Sunday, November 20, 2011

Celebrating the Aloha Spirit with Pisco Sours


Sharing Pisco Sours on a rainy November night in Pāhoa, on Hawai‘i.

We just spent a week on the Big Island of Hawaii, soaking up the local flavors of its largest city, Hilo, with our friends Matthew and Danny. They own a farmhouse (it’s gorgeous and rentable) in the one-road-in-one-road-out town of Pahoa, just south of Hilo, where lava and alterna-hippie-anything-goes attitude flow freely. The region beckons you with extremeness: 99.99 inches of annual rainfall, in-your-face lush tropical foliage and the smells from ripening fruit, black sand beaches from past volcanic activity, and the glow from Kilauea’s hot maw rising like the proverbial Phoenix, reminding us that life is ever-changing and full of new beginnings.


Channeling the Aloha Spirit, courtesy of Paul on the bongos, and Danny cranking up Don Ho.

Matthew and Danny love to cook and mentioning the word cocktail to them brought instant smiles. You see, they were eager to open their pristine bottle of pisco puro they recently brought back with them from another extreme land, Peru. Deciding on what to make was easy. We would indulge in the classic Pisco Sour.

But, first a word about pisco. Simply put, it’s a grape brandy, usually made from a single variety of grapes, that has been aged for a minimum of three months in vessels that cannot alter its chemical properties (glass and stainless steel work very well to accommodate these stipulations). Some other piscos, called acholado (half-breed) are distilled from the must of several varieties of grapes. Still delicious, but different. (We make a Pisco and Tonic using an acholado that is a must-try.)

While Danny and Steve were out looking for a bottle of Angostura bitters in the torrential (we do not use this word lightly) downpour, Matthew and Paul couldn’t wait and cracked open the bottle. The smell was light, almost of sweet hay, and the flavor, exceptionally smooth, tasting of light acidic fruit. Matthew readied the blender and Paul chose the eggs (fresh from our friends’ backyard chickens) allowing them to come to room temperature before the other guys returned with the Grail. A note to our readers: You cannot make a successful Pisco Sour without the addition of bitters (some may disagree, but believe us when we say it adds needed depth). If it means scouring every corner store in your locale, then by all means gas up your car, make sure the stores are open, and go get it!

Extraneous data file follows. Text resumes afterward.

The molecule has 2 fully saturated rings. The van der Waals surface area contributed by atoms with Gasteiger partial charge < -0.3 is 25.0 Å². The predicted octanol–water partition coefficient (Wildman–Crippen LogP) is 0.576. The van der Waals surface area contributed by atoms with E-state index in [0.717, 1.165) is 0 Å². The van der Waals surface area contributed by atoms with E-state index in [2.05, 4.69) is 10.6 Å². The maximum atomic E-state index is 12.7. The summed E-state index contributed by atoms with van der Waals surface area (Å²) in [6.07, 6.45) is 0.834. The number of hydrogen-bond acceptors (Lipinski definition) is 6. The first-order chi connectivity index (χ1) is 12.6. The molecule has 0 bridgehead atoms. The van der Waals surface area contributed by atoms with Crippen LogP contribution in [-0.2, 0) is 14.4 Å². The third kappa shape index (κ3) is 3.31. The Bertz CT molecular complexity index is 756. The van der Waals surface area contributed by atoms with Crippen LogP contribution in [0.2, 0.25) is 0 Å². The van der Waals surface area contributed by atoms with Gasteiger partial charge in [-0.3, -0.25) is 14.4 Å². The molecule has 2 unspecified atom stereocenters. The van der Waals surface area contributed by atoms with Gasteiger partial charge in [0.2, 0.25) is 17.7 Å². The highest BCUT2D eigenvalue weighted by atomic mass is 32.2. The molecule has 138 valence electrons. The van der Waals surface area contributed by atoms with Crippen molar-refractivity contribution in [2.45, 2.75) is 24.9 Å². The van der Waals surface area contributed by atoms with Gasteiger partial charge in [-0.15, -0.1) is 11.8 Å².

Matthew and Danny’s farmhouse, in Pāhoa.

Making a Pisco Sour can be a little messy, we’re not going to lie, because of the addition of egg white in the mix. Getting egg whites ultra-frothy can be likened to exercising with a shake-weight. If you don’t have a blender, you’ll definitely improve your triceps. But just follow our simple recipe below, and you’ll eventually get the hang of it (we’re assuming you’re going to fall head over slippahs for the Pisco Sour, with its slightly sweet, slightly tart smoothness flowing over your tongue, so you’ll be getting lot of practice).

When the drinks were blended and poured into some cute vintage rooster glasses (Matthew and Danny are the proud owners of two loud cocks), we raised a toast to friendship, took our first sips, and licked the barm from our lips and mustaches. Ahh, so satisfying. A few sips later, as we were enshrouded by the white noise of rain pelting the fertile earth, we raised our glasses again and spoke of new beginnings.


Pisco Sour
(adapted by Cocktail Buzz)

Serves 2

Ingredients
5 ounces pisco (try a puro)
1 1/2 ounces lime juice (you can use lemon juice as well, or a combination of both)
1 ounce rich simple syrup*
egg white from 1 large egg
8 ice cubes
Amargo Chuncho (traditional) or Angostura (widely available) bitters

* In a sauce pan over low heat, dissolve 1 cup sugar (preferably demerara or turbinado) in 1 cup water, stirring occasionally until all crystals have dissolved. Let cool and transfer to a clean, airtight container. May be kept in refrigerator for up to a month.

Method
In a Boston shaker (do not use a shaker with a removable strainer, as it will allow gas to build up and force the top to separate from the main vessel) add the pisco, juice, simple syrup, and egg white and shake vigorously for about a minute until the mixture gets slightly frothy. Then fill with ice and shake again vigorously for another minute. Strain into glasses. Add bitters drop by drop (four makes for a tasty pisco sour).

Alternatively, for a frothier drink, add the egg white to a blender and mix until foamy. Then add ice, and crush until it breaks up well. Then add the pisco, juice, and syrup and blend until smooth (or as smooth as you can get it—not all blenders are made equally). You will have a lot of froth. Pour into glasses and add bitters drop by drop. Drag a toothpick through the drops to create pretty patterns.


Come to think of it, the garden salads that Danny is famous for went well with the Pisco Sours. The addition of avocado added creaminess.

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